Greece-North Macedonia Commission ‘Won’t Rewrite History’
Viktor Gaber, the diplomat and head of North Macedonia's team in the joint commission with Greece, has told BIRN that the commission of historians, archaeologists, sociologists and political science experts has already laid the grounds for its future work that will involve revising history books in both countries.
So far, he said, they have held 13 meetings with their Greek colleagues in a positive and constructive atmosphere and have exchanged many batches of textbooks. But, he warned, "the work on the concrete elaboration of the materials is yet to begin".
The expert commission on history, archaeology and educational issues was formed after last year's signing of a historic agreement with Greece that terminated the long dispute over Macedonia's name.
Its task is to check and improve history textbooks, so that they no longer contain formulations that one or the other side sees as irridentist or revisionist.
Gaber dismissed fears that Greece would use the commission to rewrite his country's history. He insisted that the commission was not discussing altering historical facts but how these facts are presented.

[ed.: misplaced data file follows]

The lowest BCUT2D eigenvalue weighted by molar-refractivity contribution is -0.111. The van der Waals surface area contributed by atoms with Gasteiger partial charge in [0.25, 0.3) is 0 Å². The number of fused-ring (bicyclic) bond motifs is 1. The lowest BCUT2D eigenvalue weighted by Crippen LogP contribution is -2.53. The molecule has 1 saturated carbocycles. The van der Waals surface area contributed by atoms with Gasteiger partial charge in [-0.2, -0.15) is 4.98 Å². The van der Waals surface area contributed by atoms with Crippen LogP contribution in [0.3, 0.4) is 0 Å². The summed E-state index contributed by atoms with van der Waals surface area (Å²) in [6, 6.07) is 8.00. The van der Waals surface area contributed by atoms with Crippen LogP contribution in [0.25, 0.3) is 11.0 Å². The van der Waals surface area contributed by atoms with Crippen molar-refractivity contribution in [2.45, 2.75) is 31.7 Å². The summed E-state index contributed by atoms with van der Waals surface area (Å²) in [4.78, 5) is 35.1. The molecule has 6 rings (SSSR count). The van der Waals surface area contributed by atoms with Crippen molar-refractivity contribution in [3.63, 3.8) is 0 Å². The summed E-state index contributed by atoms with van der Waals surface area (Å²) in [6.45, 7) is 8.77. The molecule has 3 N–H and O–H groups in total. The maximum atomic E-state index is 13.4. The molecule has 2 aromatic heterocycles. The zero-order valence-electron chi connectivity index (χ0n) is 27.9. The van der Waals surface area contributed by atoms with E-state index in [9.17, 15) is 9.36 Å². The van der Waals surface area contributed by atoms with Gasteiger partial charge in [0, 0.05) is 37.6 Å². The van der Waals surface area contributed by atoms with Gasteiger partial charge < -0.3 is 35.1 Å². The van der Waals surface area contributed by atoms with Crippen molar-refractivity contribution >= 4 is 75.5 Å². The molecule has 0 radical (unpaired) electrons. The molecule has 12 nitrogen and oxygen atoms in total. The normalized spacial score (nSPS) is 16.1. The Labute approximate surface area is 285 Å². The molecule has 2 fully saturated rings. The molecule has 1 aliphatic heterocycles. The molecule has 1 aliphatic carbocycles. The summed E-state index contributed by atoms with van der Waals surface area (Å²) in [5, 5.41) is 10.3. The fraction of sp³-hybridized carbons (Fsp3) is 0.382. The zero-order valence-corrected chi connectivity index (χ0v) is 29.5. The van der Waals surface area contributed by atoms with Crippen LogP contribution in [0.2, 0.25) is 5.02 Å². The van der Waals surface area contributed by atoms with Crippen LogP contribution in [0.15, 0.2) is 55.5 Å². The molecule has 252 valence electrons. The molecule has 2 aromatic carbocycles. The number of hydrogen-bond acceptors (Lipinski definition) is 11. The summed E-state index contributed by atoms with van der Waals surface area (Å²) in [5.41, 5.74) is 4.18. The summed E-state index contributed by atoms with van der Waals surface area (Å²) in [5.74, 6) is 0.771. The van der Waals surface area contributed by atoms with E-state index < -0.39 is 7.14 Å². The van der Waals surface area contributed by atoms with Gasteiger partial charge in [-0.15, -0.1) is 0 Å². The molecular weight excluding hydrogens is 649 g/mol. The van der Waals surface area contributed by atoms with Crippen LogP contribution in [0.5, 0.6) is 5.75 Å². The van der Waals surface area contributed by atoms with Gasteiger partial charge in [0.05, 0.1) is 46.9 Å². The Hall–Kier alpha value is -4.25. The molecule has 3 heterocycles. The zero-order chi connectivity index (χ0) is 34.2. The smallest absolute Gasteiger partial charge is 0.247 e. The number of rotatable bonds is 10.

"We cannot say that something did not happen. But we can acknowledge the facts and describe them in a different context," he explained.
Last year's deal resulted in Macedonia changing its name to North Macedonia in exchange for Greek ceasing to block the country's EU and NATO membership hopes.
Greece had long claimed that use of the name Macedonia implied territorial claims to the northern Greek province of the same name and appropriated Hellenic history and heritage.
But the name issue is only one of many contested issues that have lingered between the two countries.
Another is the exodus of ethnic...